Bulgaria King's Party Backs Govt Anti-Crisis Measures

2010-03-28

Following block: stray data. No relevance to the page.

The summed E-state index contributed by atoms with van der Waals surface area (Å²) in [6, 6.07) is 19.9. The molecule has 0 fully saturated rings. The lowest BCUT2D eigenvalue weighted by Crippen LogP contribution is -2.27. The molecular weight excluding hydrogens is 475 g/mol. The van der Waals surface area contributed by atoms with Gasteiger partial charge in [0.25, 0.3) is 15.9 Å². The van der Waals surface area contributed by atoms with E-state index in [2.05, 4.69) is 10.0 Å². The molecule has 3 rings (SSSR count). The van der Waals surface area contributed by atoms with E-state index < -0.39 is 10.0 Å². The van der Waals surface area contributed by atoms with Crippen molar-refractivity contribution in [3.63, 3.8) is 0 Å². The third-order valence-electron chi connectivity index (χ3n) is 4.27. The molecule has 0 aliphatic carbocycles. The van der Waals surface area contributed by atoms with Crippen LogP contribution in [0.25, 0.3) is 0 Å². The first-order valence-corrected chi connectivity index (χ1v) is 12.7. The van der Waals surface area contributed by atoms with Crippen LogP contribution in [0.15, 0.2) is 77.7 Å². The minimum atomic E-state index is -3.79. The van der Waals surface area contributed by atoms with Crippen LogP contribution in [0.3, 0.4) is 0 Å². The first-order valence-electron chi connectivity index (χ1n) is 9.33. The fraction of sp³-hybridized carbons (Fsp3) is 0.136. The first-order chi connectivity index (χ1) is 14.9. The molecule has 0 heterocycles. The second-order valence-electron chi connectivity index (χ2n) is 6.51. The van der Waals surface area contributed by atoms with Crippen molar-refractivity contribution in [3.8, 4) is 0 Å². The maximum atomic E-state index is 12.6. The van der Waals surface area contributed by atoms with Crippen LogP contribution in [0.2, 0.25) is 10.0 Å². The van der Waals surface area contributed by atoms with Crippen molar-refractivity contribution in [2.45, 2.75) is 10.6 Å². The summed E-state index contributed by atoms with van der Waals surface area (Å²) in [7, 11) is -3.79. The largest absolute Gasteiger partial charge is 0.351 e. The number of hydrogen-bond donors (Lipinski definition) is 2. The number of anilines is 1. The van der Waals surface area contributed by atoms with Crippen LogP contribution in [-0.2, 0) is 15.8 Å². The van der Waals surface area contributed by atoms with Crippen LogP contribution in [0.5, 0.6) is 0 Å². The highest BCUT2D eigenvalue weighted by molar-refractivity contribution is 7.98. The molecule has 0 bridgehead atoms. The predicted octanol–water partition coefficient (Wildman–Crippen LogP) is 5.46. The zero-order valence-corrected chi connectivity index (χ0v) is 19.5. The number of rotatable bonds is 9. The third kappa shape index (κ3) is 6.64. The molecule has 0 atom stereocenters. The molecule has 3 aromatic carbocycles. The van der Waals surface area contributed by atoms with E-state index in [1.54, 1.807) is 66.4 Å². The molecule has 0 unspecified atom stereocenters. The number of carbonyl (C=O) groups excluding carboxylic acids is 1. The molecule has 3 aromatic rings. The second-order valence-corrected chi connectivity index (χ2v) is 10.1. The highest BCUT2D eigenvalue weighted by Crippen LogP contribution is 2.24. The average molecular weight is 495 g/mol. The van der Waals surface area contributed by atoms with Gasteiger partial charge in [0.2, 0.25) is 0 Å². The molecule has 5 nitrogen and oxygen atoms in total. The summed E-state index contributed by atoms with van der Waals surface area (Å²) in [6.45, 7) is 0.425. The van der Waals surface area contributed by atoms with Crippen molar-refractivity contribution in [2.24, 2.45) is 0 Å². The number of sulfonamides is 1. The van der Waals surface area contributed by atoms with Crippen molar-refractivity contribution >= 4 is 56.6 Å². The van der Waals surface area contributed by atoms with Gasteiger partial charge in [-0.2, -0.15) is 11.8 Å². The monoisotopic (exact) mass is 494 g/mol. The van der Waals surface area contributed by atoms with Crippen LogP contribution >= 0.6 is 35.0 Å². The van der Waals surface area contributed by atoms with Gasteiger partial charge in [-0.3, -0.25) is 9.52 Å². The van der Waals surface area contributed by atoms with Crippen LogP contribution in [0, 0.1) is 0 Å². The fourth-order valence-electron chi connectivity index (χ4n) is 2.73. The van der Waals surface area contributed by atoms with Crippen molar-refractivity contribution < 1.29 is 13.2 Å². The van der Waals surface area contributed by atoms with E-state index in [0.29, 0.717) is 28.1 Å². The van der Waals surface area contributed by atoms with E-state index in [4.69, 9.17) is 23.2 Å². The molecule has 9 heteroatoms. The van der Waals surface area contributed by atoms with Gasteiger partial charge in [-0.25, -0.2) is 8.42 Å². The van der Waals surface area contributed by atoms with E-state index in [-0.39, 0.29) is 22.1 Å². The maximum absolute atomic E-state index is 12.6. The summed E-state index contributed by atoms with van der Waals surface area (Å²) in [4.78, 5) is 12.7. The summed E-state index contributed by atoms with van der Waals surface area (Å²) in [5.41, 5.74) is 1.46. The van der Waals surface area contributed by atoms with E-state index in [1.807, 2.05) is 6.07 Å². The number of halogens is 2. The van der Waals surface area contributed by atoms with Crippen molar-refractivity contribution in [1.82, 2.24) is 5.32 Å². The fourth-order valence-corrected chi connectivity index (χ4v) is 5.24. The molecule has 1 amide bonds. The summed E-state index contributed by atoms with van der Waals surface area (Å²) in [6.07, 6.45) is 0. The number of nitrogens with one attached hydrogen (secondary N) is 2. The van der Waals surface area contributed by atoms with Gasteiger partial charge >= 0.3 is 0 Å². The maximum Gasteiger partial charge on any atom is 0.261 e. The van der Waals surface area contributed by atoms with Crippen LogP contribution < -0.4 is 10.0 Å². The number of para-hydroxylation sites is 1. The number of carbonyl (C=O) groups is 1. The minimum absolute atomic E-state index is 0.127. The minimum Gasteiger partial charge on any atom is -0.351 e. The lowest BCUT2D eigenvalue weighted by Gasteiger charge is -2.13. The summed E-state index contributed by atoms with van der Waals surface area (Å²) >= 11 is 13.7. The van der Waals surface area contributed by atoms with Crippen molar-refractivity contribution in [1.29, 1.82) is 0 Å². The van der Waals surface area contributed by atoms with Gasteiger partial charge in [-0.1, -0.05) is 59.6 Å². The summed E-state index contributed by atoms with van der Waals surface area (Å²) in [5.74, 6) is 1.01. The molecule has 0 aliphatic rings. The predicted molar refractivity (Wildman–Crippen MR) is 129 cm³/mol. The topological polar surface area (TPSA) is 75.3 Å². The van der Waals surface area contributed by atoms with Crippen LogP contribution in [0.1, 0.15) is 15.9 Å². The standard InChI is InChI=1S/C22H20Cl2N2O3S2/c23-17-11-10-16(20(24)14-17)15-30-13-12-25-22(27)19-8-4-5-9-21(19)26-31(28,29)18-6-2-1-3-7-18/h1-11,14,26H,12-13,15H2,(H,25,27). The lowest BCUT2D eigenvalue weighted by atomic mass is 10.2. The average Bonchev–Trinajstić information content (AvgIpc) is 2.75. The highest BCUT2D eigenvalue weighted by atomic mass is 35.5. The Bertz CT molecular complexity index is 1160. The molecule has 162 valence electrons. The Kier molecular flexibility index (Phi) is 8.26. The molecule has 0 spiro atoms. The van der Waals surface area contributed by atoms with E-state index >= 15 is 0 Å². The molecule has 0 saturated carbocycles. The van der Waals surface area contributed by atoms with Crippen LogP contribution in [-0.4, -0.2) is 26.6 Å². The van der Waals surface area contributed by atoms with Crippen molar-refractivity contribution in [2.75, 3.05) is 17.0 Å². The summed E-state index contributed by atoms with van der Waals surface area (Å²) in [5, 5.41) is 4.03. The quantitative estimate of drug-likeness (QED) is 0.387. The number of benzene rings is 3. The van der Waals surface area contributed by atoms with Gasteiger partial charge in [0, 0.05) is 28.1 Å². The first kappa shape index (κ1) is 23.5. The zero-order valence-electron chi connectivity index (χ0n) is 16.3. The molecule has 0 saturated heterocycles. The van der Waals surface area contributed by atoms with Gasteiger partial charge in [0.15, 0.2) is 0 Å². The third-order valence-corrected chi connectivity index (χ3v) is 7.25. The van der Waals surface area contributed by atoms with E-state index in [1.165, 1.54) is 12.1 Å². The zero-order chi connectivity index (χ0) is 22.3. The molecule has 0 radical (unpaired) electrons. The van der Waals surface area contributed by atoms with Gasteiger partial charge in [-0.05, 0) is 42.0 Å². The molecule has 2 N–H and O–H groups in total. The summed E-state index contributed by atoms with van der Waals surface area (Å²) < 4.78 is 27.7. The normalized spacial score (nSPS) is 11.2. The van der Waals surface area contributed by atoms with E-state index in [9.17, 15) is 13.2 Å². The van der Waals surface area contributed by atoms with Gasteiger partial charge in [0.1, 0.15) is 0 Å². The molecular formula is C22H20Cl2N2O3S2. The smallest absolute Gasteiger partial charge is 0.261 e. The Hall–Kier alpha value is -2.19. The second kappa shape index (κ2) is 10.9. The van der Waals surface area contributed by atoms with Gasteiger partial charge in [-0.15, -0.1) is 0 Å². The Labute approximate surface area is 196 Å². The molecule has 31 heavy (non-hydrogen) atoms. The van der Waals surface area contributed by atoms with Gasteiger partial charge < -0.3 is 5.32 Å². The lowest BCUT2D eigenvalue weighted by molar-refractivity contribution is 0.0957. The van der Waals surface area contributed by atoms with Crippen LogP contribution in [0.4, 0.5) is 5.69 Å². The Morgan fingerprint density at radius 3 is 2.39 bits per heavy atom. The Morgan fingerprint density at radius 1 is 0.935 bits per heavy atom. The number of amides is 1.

Bulgaria's government plans to increase the value-added tax by 2 percentage points to 22 percent has been conditionally backed by the centrist party of former king Simeon Saxe-Coburg, junior coalition member in the previous Socialist-led cabinet. “The hike in VAT tax is an anti-crisis measure of last resort and NDSV party will support it only if it is coupled with a measurable decrease in the social securities,” economist expert and NDSV member Vladminir Karolev said on Sunday. He went as far as to suggest that the value-added tax is upped, while the social securities are downed by 3 percentage points. “Bulgaria won't be able to crawl out of the crisis without a serious cut of about 10% in the salaries of state officials,” Karolev said, citing as examples the recovery of Ireland and Latvia, which undertook similar measures to combat the crisis. The other anti-crisis measures, proposed by NDSV, include the freezing of pensions by the end of the year, a cut in the subsidies of state companies, which have already been voted for in the budget for this year and tax reliefs for the business. Still Karolev did not shy away from criticizing the center-right government of the GERB party for being too uncertain and erratic as far as its anti-crisis proposals are concerned. Bulgaria's new center-right government plans to introduce a new tax on luxury goods, increase the value added tax to 22 % and cut public servants wages in a bid to help fight the economic crisis and keep down the fiscal deficit. It is part of a package of new measures, which also include floating minority stakes in state-owned companies and a possible bond issue. The government is expected to agree with the trade unions and the union of employers a final package of nearly 50 steps to combat the crisis. Representatives from all business sectors have cautioned that the hike in the value-added tax in Bulgaria should be a last-ditch measure that should only be introduced together with an overhaul in government expenditure.